Baillie Gifford  

Baillie Gifford says investors should shrug off inflation worries

Baillie Gifford says investors should shrug off inflation worries
 

Investors should shrug off concerns about inflation during 2022 because long-term trends were on their side, Baillie Gifford's distribution head has said.

James Budden told FTAdviser said "inflationary fears" had returned to become part of economic discourse.

The rise in global inflation - caused by high energy prices, rising consumer demand as lockdowns around the world ended and disruption to global supply chains - has sent jitters through stock markets.

Indeed over the past three months to the end of November, the MSCI World index fell by 0.84 per cent.

The Bank of England has predicted that inflation in the UK could reach 6 per cent during 2022.

Budden said: “These [fears] affected sentiment around growth stocks as future cashflows are said to be more sensitive to shifts in interest and discount rates. Long-term investors try not to be too distracted by these concerns. 

“Taking a five- and 10-year horizon, the structural forces of technology and innovation seem more likely to remain key factors in limiting the march of inflation.”

Budden said that while Covid-19 had loomed large during 2021, the long-term trends were dominated by digitisation.

He said: “In the early part of the year, much of the talk centred around a potential rotation from ‘growth’ to ‘value’. 

“This largely failed to happen. It became a contest between lockdown beneficiaries and the beneficiaries of re-opening.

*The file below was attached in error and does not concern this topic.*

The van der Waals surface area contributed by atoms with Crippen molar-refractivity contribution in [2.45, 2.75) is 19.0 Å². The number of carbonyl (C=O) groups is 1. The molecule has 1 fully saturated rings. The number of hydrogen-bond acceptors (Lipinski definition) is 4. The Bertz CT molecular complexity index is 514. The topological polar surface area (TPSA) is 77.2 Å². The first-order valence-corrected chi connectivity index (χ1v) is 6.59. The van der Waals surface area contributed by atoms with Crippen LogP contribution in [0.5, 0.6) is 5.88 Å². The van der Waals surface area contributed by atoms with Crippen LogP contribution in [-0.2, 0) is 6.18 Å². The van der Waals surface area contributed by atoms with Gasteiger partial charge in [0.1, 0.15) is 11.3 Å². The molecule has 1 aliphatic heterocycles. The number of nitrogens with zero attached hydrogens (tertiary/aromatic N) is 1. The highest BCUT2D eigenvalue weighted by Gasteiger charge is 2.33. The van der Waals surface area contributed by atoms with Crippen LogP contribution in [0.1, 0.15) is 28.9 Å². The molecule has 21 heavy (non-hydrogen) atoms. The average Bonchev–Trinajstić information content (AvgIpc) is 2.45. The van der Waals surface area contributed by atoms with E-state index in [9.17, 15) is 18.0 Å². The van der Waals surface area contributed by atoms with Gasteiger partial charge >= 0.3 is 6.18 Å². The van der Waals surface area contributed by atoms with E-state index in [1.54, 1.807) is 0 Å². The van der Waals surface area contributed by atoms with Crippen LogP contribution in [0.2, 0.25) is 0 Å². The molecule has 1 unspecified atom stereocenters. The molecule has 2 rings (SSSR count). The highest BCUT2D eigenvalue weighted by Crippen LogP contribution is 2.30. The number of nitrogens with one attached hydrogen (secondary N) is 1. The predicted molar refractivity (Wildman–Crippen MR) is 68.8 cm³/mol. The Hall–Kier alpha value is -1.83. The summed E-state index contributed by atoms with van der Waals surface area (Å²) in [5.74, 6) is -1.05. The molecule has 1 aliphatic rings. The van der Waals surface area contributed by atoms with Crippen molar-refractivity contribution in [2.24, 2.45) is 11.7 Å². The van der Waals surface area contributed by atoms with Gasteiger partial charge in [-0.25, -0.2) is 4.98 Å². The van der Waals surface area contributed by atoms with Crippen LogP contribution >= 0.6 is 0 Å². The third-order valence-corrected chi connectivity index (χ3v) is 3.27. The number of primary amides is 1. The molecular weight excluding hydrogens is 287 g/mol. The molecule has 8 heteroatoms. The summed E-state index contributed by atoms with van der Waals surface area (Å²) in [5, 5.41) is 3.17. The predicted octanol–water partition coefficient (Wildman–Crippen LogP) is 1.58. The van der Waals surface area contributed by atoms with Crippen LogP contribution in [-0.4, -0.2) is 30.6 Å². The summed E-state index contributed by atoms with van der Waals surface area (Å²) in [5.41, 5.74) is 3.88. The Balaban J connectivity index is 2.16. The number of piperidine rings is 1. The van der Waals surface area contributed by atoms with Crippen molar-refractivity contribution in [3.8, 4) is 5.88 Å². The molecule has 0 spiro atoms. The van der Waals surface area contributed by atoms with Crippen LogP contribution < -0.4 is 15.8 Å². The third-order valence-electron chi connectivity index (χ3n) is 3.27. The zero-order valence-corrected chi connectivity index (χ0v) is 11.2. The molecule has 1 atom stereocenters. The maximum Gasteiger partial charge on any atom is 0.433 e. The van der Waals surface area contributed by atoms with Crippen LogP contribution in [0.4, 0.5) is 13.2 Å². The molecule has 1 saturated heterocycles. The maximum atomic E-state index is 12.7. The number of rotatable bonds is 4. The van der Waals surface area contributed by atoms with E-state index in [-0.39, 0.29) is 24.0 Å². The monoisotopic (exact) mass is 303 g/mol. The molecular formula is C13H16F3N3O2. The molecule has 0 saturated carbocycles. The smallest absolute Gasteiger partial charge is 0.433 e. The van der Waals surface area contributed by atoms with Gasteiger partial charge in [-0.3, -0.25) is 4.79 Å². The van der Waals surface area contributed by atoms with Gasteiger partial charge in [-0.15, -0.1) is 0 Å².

“This struggle continues with no winner, perhaps simply illustrating the futility of short-term prediction.

“Even though we might be moving on from a period of growth driven by the internet and the cloud, the pace of transformative change and disruption shows no sign of slowing. 

“Our world continues to digitalise, for example, retail, food, payments and entertainment, move more and more online with businesses building significant and unique infrastructure around their propositions which provide longevity and durability from here.”

The intersection of healthcare and biology with technology especially may be one of the most important developments this century, he said. 

“The role of big data will play an increasingly important role in healthcare.”

He added that another trend was the energy transition from fuels to renewables, and in the past it has been hard to find investable opportunities in this space.

“This is changing and companies are emerging with sustainable competitiveness, many of whom are private rather than publicly listed.”

sally.hickey@ft.com